[Date Prev][Date Next][Thread Prev][Thread Next][Date Index][Thread Index][Subject Index][Author Index]

Metriorhynchid crocodylomorph origin and diversification

Ben Creisler

A new open access PeerJ preprint article:

Mark T. Young, Lorna Steel, Davide Foffa, Stephen L Brusatte, James J.
N .Kitson, Conrad P. D. T. Gillett, Mark A. Bell, Ronan Allain & Yves
Lepage (2015)
An early origin and diversification of macrophagous metriorhynchid
crocodylomorphs, with evidence for multiple instances of parallel
PeerJ PrePrints 3:e1661
doi: https://dx.doi.org/10.7287/peerj.preprints.1345v1

Metriorhynchids were a widely distributed group of marine
crocodylomorphs that thrived during the Middle Jurassic–Early
Cretaceous. Within this group there is a subclade, Geosaurini, that
evolved craniodential characteristics indicative of macrophagy
(feeding on large-bodied prey items). When this subclade evolved and
began to diversify into the myriad of morphologically distinct
lineages is still unclear. Previous phylogenetic analyses suggest this
clade evolved during the Late Jurassic, and rapidly diversified into
numerous different ecomorphotypes. It was hypothesized that this was
in response to the absence of small and medium-sized pliosaurs after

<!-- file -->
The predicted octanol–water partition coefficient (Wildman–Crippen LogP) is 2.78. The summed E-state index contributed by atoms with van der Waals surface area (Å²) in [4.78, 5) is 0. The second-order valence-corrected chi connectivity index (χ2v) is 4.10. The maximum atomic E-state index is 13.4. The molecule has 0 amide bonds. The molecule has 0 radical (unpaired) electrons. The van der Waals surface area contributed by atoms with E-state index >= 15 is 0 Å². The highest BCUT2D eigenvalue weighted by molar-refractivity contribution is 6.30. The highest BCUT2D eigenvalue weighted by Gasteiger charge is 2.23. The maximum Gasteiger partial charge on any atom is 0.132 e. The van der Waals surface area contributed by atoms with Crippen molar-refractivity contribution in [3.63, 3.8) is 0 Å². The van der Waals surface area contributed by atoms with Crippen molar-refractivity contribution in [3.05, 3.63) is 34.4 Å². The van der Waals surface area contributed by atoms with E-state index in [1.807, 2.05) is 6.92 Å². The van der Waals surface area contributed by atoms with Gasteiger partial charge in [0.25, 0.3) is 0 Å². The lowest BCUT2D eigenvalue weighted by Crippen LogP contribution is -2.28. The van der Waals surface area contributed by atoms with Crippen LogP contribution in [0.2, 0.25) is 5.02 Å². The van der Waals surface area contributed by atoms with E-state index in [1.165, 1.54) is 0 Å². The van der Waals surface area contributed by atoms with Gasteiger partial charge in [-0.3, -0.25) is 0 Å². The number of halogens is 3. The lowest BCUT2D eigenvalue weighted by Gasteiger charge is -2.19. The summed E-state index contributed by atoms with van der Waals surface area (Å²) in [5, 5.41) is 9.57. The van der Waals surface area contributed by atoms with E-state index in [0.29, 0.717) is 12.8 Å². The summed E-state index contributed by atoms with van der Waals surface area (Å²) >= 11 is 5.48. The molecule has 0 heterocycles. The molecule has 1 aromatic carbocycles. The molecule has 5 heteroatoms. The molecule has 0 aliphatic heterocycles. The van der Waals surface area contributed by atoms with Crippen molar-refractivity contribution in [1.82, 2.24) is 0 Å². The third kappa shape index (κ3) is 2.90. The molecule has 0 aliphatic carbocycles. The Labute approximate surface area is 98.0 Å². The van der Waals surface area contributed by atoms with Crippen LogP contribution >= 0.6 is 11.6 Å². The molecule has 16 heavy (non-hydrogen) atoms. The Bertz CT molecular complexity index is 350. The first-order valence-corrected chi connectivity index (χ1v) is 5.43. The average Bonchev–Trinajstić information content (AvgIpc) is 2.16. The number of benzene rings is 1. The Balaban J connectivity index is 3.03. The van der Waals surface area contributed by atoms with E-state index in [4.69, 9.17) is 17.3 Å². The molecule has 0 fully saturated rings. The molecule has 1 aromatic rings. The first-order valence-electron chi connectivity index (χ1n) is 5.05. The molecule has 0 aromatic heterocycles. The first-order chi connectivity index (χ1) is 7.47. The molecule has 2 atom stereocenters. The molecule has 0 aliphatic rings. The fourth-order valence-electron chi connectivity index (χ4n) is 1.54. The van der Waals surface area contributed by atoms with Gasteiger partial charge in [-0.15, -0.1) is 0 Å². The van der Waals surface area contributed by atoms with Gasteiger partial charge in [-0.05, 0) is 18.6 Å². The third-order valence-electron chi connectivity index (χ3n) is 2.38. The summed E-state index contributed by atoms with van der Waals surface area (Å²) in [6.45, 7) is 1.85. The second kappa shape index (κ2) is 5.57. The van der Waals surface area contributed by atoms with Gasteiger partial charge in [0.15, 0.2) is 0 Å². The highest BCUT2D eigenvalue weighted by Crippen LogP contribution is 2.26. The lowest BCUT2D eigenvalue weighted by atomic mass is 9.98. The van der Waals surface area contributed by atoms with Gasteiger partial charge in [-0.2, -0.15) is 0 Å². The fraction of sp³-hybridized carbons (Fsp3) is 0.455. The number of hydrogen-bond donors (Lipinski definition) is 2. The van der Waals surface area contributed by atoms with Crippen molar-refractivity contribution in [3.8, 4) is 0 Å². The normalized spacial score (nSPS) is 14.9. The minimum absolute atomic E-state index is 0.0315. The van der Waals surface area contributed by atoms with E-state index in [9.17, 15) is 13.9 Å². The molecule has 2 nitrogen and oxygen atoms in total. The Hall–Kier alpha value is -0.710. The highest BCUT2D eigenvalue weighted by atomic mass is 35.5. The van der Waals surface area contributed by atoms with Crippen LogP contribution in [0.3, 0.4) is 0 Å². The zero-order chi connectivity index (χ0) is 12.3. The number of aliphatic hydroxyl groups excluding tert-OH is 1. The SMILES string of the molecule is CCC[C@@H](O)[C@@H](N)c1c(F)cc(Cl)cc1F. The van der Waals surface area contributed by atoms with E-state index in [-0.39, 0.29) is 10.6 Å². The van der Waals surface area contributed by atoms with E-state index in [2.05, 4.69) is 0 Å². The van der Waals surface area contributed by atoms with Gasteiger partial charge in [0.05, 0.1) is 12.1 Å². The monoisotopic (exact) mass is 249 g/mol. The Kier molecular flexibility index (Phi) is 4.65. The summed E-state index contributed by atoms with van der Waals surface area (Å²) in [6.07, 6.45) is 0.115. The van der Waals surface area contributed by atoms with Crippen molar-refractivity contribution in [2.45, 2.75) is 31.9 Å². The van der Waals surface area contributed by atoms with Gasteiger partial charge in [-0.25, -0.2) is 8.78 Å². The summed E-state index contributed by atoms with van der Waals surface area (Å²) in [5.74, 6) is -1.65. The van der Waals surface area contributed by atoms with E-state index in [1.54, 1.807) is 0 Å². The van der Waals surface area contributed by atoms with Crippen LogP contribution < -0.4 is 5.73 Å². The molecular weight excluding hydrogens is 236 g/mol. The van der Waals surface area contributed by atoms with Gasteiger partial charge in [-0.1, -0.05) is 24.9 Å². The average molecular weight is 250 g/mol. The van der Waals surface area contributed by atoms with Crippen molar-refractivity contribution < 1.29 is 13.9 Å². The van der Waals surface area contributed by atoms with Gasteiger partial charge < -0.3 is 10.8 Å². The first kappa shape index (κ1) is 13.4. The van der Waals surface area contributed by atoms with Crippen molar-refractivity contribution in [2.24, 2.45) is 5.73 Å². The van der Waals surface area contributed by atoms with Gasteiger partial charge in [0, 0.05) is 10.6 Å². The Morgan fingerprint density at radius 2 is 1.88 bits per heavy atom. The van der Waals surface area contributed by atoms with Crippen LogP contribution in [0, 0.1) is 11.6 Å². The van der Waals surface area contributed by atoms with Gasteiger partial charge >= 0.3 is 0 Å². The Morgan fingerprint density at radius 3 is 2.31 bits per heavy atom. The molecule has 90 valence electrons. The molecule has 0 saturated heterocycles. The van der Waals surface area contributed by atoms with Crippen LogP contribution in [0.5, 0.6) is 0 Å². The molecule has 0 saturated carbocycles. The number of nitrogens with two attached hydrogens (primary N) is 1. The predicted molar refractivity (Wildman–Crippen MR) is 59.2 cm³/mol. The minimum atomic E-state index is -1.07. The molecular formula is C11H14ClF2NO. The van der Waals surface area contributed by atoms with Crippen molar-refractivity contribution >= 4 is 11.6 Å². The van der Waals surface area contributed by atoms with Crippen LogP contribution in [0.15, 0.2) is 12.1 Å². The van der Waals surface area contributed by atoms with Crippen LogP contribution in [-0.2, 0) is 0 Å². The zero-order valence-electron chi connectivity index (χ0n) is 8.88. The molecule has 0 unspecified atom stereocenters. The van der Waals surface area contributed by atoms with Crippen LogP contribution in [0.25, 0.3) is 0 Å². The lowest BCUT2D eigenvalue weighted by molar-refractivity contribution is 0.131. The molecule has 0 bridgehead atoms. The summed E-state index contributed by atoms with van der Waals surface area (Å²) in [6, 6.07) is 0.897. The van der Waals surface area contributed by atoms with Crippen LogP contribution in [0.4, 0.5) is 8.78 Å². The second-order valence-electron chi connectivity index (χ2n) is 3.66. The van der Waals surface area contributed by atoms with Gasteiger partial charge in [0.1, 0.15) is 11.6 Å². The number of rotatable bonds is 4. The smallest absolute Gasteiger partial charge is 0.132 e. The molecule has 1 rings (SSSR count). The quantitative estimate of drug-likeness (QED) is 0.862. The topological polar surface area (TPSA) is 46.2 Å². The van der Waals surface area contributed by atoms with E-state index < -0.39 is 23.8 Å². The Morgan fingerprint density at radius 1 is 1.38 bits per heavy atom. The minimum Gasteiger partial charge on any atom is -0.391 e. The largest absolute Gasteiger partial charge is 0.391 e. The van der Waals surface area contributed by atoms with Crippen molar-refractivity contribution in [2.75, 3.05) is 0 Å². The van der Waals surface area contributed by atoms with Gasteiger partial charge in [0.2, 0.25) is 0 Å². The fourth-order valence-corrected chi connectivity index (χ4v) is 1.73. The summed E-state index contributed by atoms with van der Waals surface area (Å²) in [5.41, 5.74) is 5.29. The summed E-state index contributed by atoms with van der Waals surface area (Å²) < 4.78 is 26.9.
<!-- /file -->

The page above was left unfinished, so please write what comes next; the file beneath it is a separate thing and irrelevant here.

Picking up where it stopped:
the Middle-Late Jurassic Boundary. However, re-examination of poorly
preserved fossils from the Callovian of England and France casts doubt
on this. Based on our comparative study of these fossils, and new
phylogenetic analyses, we conclude that Geosaurini had evolved and
diversified by the mid Callovian. Although comparatively rare in the
Middle Jurassic, at least four morphofunctionally distinct lineages of
macrophages had evolved. Moreover, based on maximum likelihood
modelling analyses, numerous macrophagy-linked characters (e.g.
contiguous tooth serrations, low tooth count) evolved independently in
these different lineages. Thus, the characteristics that previously
suggested a Late Jurassic origin of Geosaurini was due to long-branch
attraction and incomplete sampling. That these different macrophagous
lineages evolved distinct morphofunctional complexes and began niche
partitioning early in their evolution, suggests that their
diversification was driven by foraging specialisation. We hypothesise
that this may be a common driver of rapid diversification in marine
tetrapod evolution.